Top Drug Lawsuits
|Pradaxa Victim Hospitalized & Requires Blood Transfusion|
|Wednesday, 15 May 2013 09:19|
Pradaxa Victim Hospitalized & Requires Blood Transfusion
By Jessica Tyner
Robert Connelly is the latest Pradaxa victim to come forward with his nightmare experience. Connelly claims his doctor didn’t warn him about the possible side effects of Pradaxa, including internal bleeding, when he was prescribed the drug in May 2011. Connelly took Pradaxa until September 2011 when he was hospitalized for severe internal gastrointestinal bleeding.
Connelly’s internal bleeding was so serious that he needed blood transfusions for five units of blood, was hospitalized for five days, and doctors also scheduled a colonoscopy and EGD. Beyond the expensive stay and procedures, Connelly is suing the makers of Pradaxa for mental and physical anguish. He’ll require ongoing medical care to ensure the gastrointestinal bleeding is in check, which will require him to possibly take time off of work, further impacting his income.
|Last Updated on Wednesday, 15 May 2013 09:19|
|Various Governments Withdraw Actos, Issue Warnings|
|Wednesday, 15 May 2013 09:15|
Various Governments Withdraw Actos, Issue Warnings
By Robert J. Boumis
The drug Actos was marketed to help people with type-2 diabetes. However, post-market surveillance and several studies have revealed that Actos users may face a substantially increased risk of bladder cancer.
In 2008, the drug Actos was the tenth-bestselling drug in the United States, brining in over 2.4 billion dollars in revenue. The drug works by altering the transcription of insulin-sensitive genes, reducing insulin resistance. This helps diabetics control their blood sugar. It has also been found to reduce the risk of pre-diabetes converting to full-blown type-2 diabetes. Additionally, Actos originally appeared to cause fewer serious side effects than some similar diabetes drugs. However, these benefits could be offset by the risk of life-threatening bladder cancer.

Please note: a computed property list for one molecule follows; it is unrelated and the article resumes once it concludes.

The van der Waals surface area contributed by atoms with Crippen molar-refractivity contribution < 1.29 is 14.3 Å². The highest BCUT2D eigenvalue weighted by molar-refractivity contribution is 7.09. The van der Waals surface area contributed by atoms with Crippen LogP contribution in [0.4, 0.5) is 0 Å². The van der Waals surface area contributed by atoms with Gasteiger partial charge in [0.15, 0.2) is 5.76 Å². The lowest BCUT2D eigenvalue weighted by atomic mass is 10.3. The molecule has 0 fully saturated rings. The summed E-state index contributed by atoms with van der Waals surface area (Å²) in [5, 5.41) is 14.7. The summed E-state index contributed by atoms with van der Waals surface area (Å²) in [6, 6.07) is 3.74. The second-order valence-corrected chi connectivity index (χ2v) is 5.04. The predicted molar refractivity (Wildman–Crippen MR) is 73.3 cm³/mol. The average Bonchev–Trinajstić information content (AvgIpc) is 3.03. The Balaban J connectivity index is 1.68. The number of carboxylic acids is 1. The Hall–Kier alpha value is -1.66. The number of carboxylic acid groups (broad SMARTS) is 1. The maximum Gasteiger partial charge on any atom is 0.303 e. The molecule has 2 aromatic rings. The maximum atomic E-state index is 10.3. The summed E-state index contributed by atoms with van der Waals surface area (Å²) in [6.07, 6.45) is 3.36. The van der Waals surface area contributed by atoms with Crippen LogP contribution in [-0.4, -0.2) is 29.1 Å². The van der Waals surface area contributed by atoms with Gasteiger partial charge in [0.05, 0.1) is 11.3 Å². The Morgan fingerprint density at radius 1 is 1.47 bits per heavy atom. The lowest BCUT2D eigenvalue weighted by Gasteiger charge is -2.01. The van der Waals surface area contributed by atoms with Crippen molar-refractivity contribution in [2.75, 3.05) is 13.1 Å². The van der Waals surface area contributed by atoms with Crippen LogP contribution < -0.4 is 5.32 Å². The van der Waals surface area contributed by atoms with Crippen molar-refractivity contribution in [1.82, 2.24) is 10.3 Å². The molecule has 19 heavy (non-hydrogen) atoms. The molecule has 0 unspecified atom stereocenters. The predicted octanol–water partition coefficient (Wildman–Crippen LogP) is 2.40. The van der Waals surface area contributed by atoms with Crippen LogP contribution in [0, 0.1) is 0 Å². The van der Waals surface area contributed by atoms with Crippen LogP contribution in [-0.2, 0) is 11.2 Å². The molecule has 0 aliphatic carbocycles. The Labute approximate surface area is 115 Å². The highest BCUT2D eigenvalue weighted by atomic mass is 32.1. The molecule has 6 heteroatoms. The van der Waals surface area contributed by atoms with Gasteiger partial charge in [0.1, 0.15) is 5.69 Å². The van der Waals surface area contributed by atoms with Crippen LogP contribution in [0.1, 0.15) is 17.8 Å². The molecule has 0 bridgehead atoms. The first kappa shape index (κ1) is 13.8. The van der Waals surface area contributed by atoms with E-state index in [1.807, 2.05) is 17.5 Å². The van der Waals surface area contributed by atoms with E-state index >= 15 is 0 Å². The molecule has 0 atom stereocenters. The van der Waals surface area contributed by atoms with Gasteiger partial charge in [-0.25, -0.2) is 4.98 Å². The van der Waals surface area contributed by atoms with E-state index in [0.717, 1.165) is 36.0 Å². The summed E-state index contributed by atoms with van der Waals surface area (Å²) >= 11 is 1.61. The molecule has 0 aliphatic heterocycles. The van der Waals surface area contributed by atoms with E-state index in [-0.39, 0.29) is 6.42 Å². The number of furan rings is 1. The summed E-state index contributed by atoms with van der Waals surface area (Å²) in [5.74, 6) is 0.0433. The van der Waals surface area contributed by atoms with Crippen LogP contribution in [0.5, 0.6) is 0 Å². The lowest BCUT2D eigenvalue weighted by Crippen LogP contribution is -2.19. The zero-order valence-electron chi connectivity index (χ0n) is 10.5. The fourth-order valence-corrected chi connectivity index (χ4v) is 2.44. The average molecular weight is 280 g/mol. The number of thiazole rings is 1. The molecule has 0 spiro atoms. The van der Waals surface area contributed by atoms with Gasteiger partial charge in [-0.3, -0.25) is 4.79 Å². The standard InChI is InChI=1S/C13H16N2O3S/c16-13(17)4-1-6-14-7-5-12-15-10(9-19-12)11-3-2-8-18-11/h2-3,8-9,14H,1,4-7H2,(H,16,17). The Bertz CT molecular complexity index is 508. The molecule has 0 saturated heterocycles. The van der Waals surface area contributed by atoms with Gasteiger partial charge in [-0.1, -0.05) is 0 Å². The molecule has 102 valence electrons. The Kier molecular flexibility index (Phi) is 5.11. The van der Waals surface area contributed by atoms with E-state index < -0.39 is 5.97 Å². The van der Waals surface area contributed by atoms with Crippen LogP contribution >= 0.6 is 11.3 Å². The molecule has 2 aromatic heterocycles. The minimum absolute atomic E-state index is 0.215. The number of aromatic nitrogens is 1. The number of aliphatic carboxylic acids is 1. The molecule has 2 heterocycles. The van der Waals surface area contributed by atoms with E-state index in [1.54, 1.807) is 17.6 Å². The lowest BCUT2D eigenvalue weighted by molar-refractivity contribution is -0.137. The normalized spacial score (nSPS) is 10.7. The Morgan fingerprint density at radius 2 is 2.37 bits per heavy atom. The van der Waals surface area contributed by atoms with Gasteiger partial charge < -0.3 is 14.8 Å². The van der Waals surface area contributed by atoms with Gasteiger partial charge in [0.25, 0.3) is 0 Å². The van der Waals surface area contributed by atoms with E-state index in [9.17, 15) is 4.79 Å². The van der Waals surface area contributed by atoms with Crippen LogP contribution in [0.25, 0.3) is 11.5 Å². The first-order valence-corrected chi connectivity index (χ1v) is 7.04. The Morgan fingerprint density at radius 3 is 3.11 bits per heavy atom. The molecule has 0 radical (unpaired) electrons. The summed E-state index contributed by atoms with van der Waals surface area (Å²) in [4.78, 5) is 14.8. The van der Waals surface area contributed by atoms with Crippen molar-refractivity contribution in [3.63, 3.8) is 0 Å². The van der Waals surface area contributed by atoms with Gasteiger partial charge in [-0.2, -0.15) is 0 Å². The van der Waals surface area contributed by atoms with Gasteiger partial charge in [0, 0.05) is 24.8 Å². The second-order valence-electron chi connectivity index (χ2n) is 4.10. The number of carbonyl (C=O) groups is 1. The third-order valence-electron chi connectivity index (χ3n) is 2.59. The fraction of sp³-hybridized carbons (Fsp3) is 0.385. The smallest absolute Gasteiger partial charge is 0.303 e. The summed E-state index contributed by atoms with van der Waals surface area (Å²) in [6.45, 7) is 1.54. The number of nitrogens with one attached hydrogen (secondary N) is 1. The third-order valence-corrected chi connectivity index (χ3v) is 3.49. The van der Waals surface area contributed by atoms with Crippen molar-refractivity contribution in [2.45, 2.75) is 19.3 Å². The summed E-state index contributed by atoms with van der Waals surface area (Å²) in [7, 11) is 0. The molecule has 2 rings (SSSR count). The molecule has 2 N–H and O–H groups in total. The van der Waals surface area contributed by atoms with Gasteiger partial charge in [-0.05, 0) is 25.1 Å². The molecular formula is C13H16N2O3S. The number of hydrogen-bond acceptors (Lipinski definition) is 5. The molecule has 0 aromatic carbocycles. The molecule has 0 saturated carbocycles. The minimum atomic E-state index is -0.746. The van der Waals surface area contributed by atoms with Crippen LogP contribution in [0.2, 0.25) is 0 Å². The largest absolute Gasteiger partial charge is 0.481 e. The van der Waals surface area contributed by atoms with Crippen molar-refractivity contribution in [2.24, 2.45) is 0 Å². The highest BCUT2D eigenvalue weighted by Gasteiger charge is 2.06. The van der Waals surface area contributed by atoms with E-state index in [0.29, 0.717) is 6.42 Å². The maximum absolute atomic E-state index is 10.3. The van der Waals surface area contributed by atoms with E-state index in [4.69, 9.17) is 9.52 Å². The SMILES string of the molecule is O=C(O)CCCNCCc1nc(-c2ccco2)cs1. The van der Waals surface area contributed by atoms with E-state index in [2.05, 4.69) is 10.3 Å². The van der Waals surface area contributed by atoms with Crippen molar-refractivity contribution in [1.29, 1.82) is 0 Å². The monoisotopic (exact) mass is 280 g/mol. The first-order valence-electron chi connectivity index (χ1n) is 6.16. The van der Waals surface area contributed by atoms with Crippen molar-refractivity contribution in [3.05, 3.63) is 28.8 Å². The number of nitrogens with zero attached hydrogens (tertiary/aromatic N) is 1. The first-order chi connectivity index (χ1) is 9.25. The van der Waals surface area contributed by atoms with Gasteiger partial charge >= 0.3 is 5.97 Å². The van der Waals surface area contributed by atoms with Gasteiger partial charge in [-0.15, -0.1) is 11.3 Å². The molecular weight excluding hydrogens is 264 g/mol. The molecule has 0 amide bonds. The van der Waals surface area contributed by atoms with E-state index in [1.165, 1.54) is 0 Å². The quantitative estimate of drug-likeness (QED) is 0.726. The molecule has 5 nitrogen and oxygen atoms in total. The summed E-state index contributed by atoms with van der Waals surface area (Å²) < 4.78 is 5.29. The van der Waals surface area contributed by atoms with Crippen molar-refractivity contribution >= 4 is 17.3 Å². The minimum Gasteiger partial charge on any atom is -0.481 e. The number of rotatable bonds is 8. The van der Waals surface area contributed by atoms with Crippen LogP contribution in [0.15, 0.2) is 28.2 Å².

|Last Updated on Wednesday, 15 May 2013 09:15|
|Certain Birth Control Pills Linked to Blood Clot Risks|
|Tuesday, 14 May 2013 12:52|
Certain Birth Control Pills Linked to Blood Clot Risks
By Anne Bucher
Drospirenone is a synthetic hormone that is used in some types of birth control pills. Drospirenone is sold under the brand names Yaz, Yasmin, Beyaz and Ocella. It has been approved by the U.S. Food & Drug Administration (FDA) to treat premenstrual dysphoric disorder and moderate acne. These birth control pills have been marketed as a miracle pill that improves the moods and physical symptoms associated with menstruation.
|Last Updated on Tuesday, 14 May 2013 12:52|
|Symptoms of Lamictal Stevens Johnson Syndrome|
|Tuesday, 14 May 2013 12:47|
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Symptoms of Lamictal Stevens Johnson Syndrome
By Anne Bucher
The drug Lamictal (lamotrigine), marketed by GlaxoSmithKline, has been linked to the severe skin reactions Stevens Johnson Syndrome and toxic epidermal necrolysis. Lamictal in an antiepileptic drug that is used to prevent and control seizures in patients with epilepsy. It can also be used to treat bipolar disorder. Recently, the drug has been reported to have caused serious allergic reactions in some patients. While rare, these allergic reactions are potentially fatal.
|Last Updated on Tuesday, 14 May 2013 12:47|
|Over 45,000 Mirena IUD Complaints Submitted to FDA|
|Tuesday, 14 May 2013 12:38|
Over 45,000 Mirena IUD Complaints Submitted to FDA
By Anne Bucher
The Mirena IUD, manufactured by Bayer, has become one of the best-selling IUDs on the market. Its popularity has much to do with Bayer’s aggressive direct-to-consumer marketing approach. Since Mirena was initially approved by the U.S. Food & Drug Administration (FDA) in 2000, the company has spent tens of millions of dollars to market the product. Since it has been on the market, more than 10 million women have relied on the Mirena IUD for birth control and to treat heavy menstrual bleeding.
|Last Updated on Tuesday, 14 May 2013 12:38|
|Oklahoma Women Struggle with Vaginal Mesh Complications|
|Tuesday, 14 May 2013 12:34|
Oklahoma Women Struggle with Vaginal Mesh Complications
By Amanda Antell
Hundreds of women from Oklahoma are joining forces with victims from across the country to sue transvaginal mesh companies for suffering injuries caused by their bladder sling and vaginal sling implant products.
Each woman received a vaginal mesh implant because they were suffering some kind of organ prolapse. Unfortunately, many of these women suffered horrible infections and other life-altering injuries that required additional corrective surgery. Transvaginal mesh is a durable, gauze-like material that is inserted into a woman’s body to support the bladder or uterus.
|Last Updated on Tuesday, 14 May 2013 12:34|